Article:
Feeling uninspired and burnt out by Italy
It’s hard for me to write anything negative about Italy because I really, really love(d) that country (and I have some awesome Italian friends) but…I wasn’t sad to leave. By the end of the five weeks I spent there I was so sick of the constant street harassment, getting yelled at for not using exact change for every single transaction, dirty trains, and lack of reliable internet, among other things. Traveling in Italy wore me down and it kind of made me reconsider how much I love the country, especially now having traveled in France and Spain.
My body can’t seem to handle constant moving and late nights like it used to and I seem to develop some sort of chest ailment every couple of weeks. I spent most of my time in both Lyon and San Sebastian hacking up a lung and lying in bed wishing someone would bring me soup and orange juice. I recovered fairly quickly both times but being sick on the road, especially in hostel dorm rooms, is never fun.
Missing the Tiziano Ferro concert I’ve been waiting 6 years to see
While I’m mostly fine with the fact I won’t be spending much time in Rome this summer, I am sad that I missed seeing Tiziano Ferro in concert. I’ve been wanting to see him live for six years and bought tickets back in January when I first heard about the show. Fingers crossed this isn’t his last tour and I can make my teenybopper dream come true in the future.
Favorite Farsickness Posts
My Writing Around the Internet
Meal of the Month
Even though eating at a bouchon in Lyon was a highlight this month, it wasn’t my best meal. A dinner of pintxos at La Cuchara de San Telmo walks away with that honor this month. Pintxos are a small snack, similar to tapas, served at bars in Basque Country. While they were traditionally served on a piece of bread, lately pintxos are evolved into small plates of really delicious, creative cuisine.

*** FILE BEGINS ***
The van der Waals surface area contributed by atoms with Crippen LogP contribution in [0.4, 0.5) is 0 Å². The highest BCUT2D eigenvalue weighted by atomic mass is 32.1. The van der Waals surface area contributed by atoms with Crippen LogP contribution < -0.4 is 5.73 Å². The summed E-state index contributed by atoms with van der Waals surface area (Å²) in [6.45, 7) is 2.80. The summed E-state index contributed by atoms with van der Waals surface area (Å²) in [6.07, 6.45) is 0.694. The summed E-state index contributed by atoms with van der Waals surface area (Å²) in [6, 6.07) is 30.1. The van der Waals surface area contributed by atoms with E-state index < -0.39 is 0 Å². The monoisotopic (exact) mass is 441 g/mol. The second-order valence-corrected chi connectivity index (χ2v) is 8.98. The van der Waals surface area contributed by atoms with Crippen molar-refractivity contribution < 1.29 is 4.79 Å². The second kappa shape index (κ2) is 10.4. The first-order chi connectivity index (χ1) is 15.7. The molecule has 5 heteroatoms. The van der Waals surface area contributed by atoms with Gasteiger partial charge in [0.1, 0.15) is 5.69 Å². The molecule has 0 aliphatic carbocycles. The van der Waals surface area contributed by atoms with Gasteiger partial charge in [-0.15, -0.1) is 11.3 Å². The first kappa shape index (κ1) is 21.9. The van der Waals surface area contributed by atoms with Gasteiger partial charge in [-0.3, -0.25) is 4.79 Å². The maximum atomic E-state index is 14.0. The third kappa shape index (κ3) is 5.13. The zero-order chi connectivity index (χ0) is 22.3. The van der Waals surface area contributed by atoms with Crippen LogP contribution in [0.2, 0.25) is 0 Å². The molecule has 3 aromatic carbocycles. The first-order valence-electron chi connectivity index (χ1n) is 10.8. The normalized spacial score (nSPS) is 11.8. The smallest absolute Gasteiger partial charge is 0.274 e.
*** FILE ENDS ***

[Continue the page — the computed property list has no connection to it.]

La Cuchara de San Telmo came very highly recommended and I went there for dinner on my last night. I had the foie gras with honey, veal cheek over hummus with a red wine sauce, and suckling pig and each dish was perfection. The veal cheek was tender and succulent, while the suckling pig had the crispiest skin I’ve ever tasted. Even better, the three dishes with a glass of wine came to about 14 euro.
Books I Read
Labor Day by Joyce Maynard I downloaded this last summer when I heard it was going to be made into a movie with Kate Winslet, but then never got around to reading it. I had no idea about the premise of the story before I started reading and I think it was better that way, so without giving anything away I will say that while the plot was pretty implausible it was engaging and I flew through it in one day at the beach.
The Age of Miracles by Karen Walker Thompson A story about a community in California after the Earth begins slowing, this novel is half coming of age story, half science fiction novel. Like many reviewers on GoodReads, I wish the scientific facts had been flushed out a little more as it’s the most interesting part of the story and by the end was kind of just a backdrop for a teenage love story.
Everything I Never Told You by Celeste Ng This is one of the best books I’ve read in a while. On the surface it’s the story of a missing teenage girl, but it’s also a study of race relations in the 1970s, what it means to be a minority in the US, and family dynamics. I was crying by the end.